3. Respekt

    I've had the G42 for about for months now. LOVE it. It's my ccw and I'm glad I didn't go with bodyguard or lcp as 1.I dont have tiny hands 2. I'm used to the glock feel. I have owned a G23 , which was the go to for many years, have a G22 for the house, and a G19 for normal carry. I've put roughly 500 rounds through the G42 ... I did experience a small issue with some less the good quality ammo I ran through it when I first purchased. After that issue I read up and switched to Winchester and fiocchi for target and hornady for carry. Again None issues since the switch VERY HAPPY.

  4. Richard M. Wilkens

    I have never had a problem with my glock 42 which I got in April and have carried it appendix ever since. I also have a glock 26 for home defense which is situated next to my chair. Never a problem with with weapon, that is why they call them golcks.

  5. Jerry Bailey

    Fifth paragraph down should read "when pistol pointed down and slide lowered slowly the shell usually pushes firing pin back out of the way. (not firing pin pushes shell). In the sixth paragraph I consider it a good thing when nice slick layer of copper from the shell coats a small part of the extractor. Eleventh paragraph down should read that the slide, when pulled back and released, will outrun the striker when pointed down, thereby no inappropriate contact between the firing pin and cartridge shell (obviously by design).

  6. Jerry Bailey

    I think glock will make an upgrade in the Model 42 next year. Not a big deal but to avoid confusion. The returning slide is about “three sixteenths inch” open when the unlocked (and floating) firing pin gets kicked back. (When pistol pointed downward only, and empty, so you can watch it work). Unfortunately the rear of the cartridge leaves the magazine when it is about “one half inch” open. And if an overly gentle person is trying not to loudly chamber a round (riding the slide) the top of the head of the cartridge will hit the firing pin. That is only if the pistol is pointed downward so gravity has the firing pin down. If the pistol is pointed upward there is no problem because the firing pin (the striker) is again responding to gravity and staying back, in this case away from the breech face. So again, after cleaning you will be loading your house gun, or carry gun. If you point the pistol at the floor and gently lower the slide it will either lock open with the shell stuck under the firing pin, or more likely you will just feel a bump as it pushes the shell out of the way. And you will probably worry (as I did) that the pistol is not feeding smoothly. All my glocks need to cycle normal speed. If no other reason the extractor spring is relatively strong and the point where the extractor first meets the cartridge groove is not polished. It does seem to get covered with brass, from the shell, after firing several times. (Normal break in perhaps). And (like in most pistols) the more shells that are in the magazine, and the stronger the magazine spring, the more momentum the shells will exert when they all move up one place pushing the top shell under the extractor. Those of us that learned to baby our handguns back in revolver days listened when the trainers told us not to slam the revolving cylinders closed with a flip of the wrist like in Hollywood gangster movies. Now we are told to pull the slide back and let it fly (as is normal for it when shooting). Abuse is when you let the slide fly/slam closed with no ammunition in the magazine, sending it crashing into the breach face. Yes there are target shooters that dry fire over a thousand times a week. Some of them let the slide fly with an empty magazine. Most probably only half cock the slide enough to reset the trigger, and lower the slide the rest of the way. I have only owned my glock 42 about two weeks and not fired it yet. I already love it almost as much as my glock 17, and more than my glock model 22. It is light, it is the right size for me right now, and I do not need a magazine loading tool to put a few rounds in it. Most people are probably like me in aiming a handgun at the floor for the first dry fire. Or when cycling the first round from magazine into chamber. I was raised on a wood floor with dirt under it and feel pretty safe about it. Fortunately the glock 42 slide will outrun gravity when you point it down to cycle it. Too bad Glock did not put a model 42 manual in the box, and explain the new parts. But they have been so nice to me in the past I will sorta give them a pass this time. Most people will not need more than the model 17 manual that comes with, this pistol, and probably all glock pistols. I went through a lot of distress trying to find the “bump” when first chambering my new pistol. Both of my new magazines are higher than average at front. And one of my magazines was not as smooth as the other. Thumb a round out of it and the case mouth hit’s the elevated metal end of that magazine firmly. Yup, I polished it excessively prior to finding/reading about the floating firing pin jams, and watching mine lock up when chambered slowly. But I learned a lot and it will have been cheap at the price, if I need to buy a new magazine. Almost every time I buy a new pistol I learn something valuable about evaluating the next purchase. Don’t buy it during the first year. Don’t buy it if no spare parts are available yet. Don’t buy it if no manual with an exploded parts diagram of the pistol you are buying. But I am not getting any younger and wanted one of these really bad. And they really stand behind their products. And on and on it goes.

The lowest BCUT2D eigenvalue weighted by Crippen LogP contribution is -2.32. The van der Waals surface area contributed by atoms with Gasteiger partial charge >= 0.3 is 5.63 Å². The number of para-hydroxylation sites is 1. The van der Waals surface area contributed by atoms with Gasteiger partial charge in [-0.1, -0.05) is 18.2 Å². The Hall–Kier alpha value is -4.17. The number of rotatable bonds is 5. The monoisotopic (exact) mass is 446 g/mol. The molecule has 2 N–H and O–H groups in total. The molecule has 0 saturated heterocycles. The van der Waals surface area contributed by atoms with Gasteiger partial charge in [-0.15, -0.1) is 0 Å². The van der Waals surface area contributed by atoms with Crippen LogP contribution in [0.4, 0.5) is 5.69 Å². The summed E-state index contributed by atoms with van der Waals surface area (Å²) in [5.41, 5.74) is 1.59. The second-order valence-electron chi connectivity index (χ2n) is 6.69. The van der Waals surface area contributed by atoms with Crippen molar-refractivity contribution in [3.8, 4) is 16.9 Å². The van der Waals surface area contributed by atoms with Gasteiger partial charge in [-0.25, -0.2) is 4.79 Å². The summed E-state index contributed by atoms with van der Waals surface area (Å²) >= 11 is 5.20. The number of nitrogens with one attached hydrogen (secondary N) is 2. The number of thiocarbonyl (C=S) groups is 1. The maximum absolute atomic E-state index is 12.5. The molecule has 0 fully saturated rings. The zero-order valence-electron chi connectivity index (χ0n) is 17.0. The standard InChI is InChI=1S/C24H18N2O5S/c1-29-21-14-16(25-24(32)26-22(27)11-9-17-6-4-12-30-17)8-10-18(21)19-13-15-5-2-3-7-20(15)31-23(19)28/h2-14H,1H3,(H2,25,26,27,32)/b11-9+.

7. Andreas

    3 weeks ago I finally got my 42 and I really like it. What is even more important is that my wife can handle the gun pretty well and she likes it. Yes I figured out that mostly the slide doesn't lock back after the last round and I have to find a way to fix this problem. Otherwise I had not a single failure with feeding or stovepiping. I shot PMC, HPR and Fed Hydra. I like it a lot and so does my wife and I would recommend it to anybody who is looking for a very concealable gun with light recoil.

  8. David

    I looked at the G42. It was smaller than my SA XD subcompact 40 3"-but not by much. I needed a defensive pistol that could be concealed in shorts and T-shirts for the summer. Thus the Ruger LCP

  9. Jim Balog

    I had an early Glock 42. I must say I was totally underwhelmed and dissapointed by it's failures to feed with every type of ammo used ! It went back to Glock, and after its return I could not wait to get rid of it! I went back to my old standby a Ruger LCP with Galloway precision trigger.

  10. Gene814

    I have shot Fed American Eagle & Fiocci in my G42. I experienced no malfunctions. Great gun, but not a pocket gun like my Ruger LCP or Diamondback DB380.